Lehrbass, Frank
It poses a challenge to understand why nurses working with elderly people living in care homes or being in ambulant care have not yet been tested for the coronavirus, whereas teams in the German top football leagues have been tested before going back to practice again.How can this riddle be solved? For me, there are two possible explanations: Either the German government acts rationally only in certain cases or there are other things in the interest of the German government than just the number of headcount of lives. In this working paper, I argue for the latter and try to prove it.

Do Minorities Pay More for Mortgages?
Bhutta, Neil,Hizmo, Aurel
We test for racial discrimination in the prices charged by mortgage lenders. We construct a unique dataset where we observe all three dimensions of a mortgage's price: the interest rate, discount points, and fees. While we find statistically significant gaps by race and ethnicity in interest rates, these gaps are offset by differences in discount points. We trace out point-rate schedules and show that minorities and whites face identical schedules, but sort to different locations on the schedule. Such sorting may reflect systematic differences in liquidity or preferences. Finally, we find no differences in total fees by race or ethnicity.

Does Monetary Policy Impact International Market Co-Movements?
Caporin, Massimiliano,Pelizzon, Loriana,Plazzi, Alberto
We show that FED policy announcements lead to a significant increase in international comovements in the cross-section of equity and in particular sovereign CDS markets. The relaxation of unconventionary monetary policies is felt strongly by emerging markets, and by countries that are open to the trading of goods and flows, even in the presence of floating exchange rates. It also impacts closed economies whose currencies are pegged to the dollar. This evidence is consistent with recent theories of a global financial cycle and the pricing of a FED’s put. In contrast, ECB announcements hardly affect comovements, even in the Eurozone.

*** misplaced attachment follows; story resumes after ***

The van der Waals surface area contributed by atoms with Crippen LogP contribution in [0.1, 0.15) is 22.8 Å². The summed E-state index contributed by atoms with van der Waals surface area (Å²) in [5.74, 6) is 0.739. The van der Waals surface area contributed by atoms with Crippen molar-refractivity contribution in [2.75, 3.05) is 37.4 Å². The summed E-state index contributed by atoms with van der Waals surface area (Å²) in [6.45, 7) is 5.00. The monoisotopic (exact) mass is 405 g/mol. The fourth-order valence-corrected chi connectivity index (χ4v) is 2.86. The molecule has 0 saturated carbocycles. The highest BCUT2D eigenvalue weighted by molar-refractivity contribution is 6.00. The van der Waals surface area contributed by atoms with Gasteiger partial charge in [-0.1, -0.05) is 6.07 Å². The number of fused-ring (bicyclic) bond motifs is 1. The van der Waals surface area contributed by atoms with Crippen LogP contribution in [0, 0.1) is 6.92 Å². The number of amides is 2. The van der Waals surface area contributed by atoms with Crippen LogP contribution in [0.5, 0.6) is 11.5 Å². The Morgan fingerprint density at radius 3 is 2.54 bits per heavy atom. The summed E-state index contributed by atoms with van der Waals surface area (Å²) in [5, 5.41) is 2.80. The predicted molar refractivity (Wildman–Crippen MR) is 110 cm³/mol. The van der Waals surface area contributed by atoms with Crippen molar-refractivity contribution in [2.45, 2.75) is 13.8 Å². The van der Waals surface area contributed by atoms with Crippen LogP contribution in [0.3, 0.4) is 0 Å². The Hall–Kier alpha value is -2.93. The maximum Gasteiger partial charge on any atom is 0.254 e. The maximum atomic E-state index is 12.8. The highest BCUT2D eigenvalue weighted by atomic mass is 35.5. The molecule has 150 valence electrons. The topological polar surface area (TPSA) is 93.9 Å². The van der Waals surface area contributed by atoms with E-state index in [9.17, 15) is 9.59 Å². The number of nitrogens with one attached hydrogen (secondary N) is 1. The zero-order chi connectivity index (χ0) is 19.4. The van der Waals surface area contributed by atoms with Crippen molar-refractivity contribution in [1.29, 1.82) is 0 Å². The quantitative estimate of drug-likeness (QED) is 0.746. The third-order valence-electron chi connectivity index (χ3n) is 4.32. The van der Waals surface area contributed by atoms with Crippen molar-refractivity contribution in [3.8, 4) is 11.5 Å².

Dual State-Space Model of Market Liquidity: The Chinese Experience 2009-2010
P. B. Lerner

This paper proposes and motivates a dynamical model of the Chinese stock market based on a linear regression in a dual state space connected to the original state space of correlations between the volume-at-price buckets by a Fourier transform. We apply our model to the price migration of executed orders by the Chinese brokerages in 2009-2010. Regulatory brokerage tapes were used to conduct a natural experiment assuming that tapes correspond to randomly assigned, informed and uninformed traders. Our analysis demonstrated that customers' orders were tightly correlated--in a highly nonlinear sense of the neural networks--with the Chinese market sentiment index, significantly correlated with the stock returns and exhibited no correlation with the bellwether bond of the Bank of China. We did not notice any spike of illiquidity transmitting from the US Flash Crash in May 2010 to trading in China.

El sistema de tasación hipotecaria en España. Una comparación internacional (The Mortgage-Lending Appraisal System in Spain: An International Comparison)
López Gómez, Miguel Ángel,Matea, María de los Llanos
Spanish abstract: La valoración de los bienes raíces con fines de garantía hipotecaria es un elemento clave para la estabilidad financiera, como se puso de manifiesto a raíz de la crisis de 2008. En este contexto, el presente documento se centra en la descripción del sistema de tasación español de bienes inmuebles para garantía hipotecaria y en su comparación con los sistemas empleados en otros países de nuestro entorno económico. Cabe señalar que la variedad de modelos de valoración es amplia y depende, entre otros aspectos, de la importancia relativa del sector inmobiliario en cada país. Así, en unos países hay mecanismos de autorregulación del sector, ya que la profesión no está regulada y no existen prescripciones de uso de una metodología concreta, ni estandarización de los modelos de informe, ni certificación de los tasadores. Por el contrario, en otros países (entre los que se encuentra España) se han establecido normas que recogen los aspectos metodológicos, de modelo de informe y de homologación de sociedades de tasación, y existe una autoridad nacional supervisora.English abstract: The 2008 crisis evidenced that real-estate appraisal for mortgage lending is key to financial stability. This paper focuses on describing the Spanish mortgage-lending appraisal system and comparing it with those used in other advanced economies. A wide range of appraisal models is used. The model used depends, inter alia, on the relative importance of the real-estate sector in each country. For instance, there are countries in which the appraisal profession is unregulated and there are no rules on the use of a specific methodology, the model reports are not standardised, the appraisers are not certified and the sector is self-regulated. Others, by contrast, Spain included, have drawn up standards establishing the valuation methodology, the model appraisal report, and the requirements for incorporation and certification of appraisal companies. These countries also have a national supervisory authority.Note: Downloadable document is in Spanish.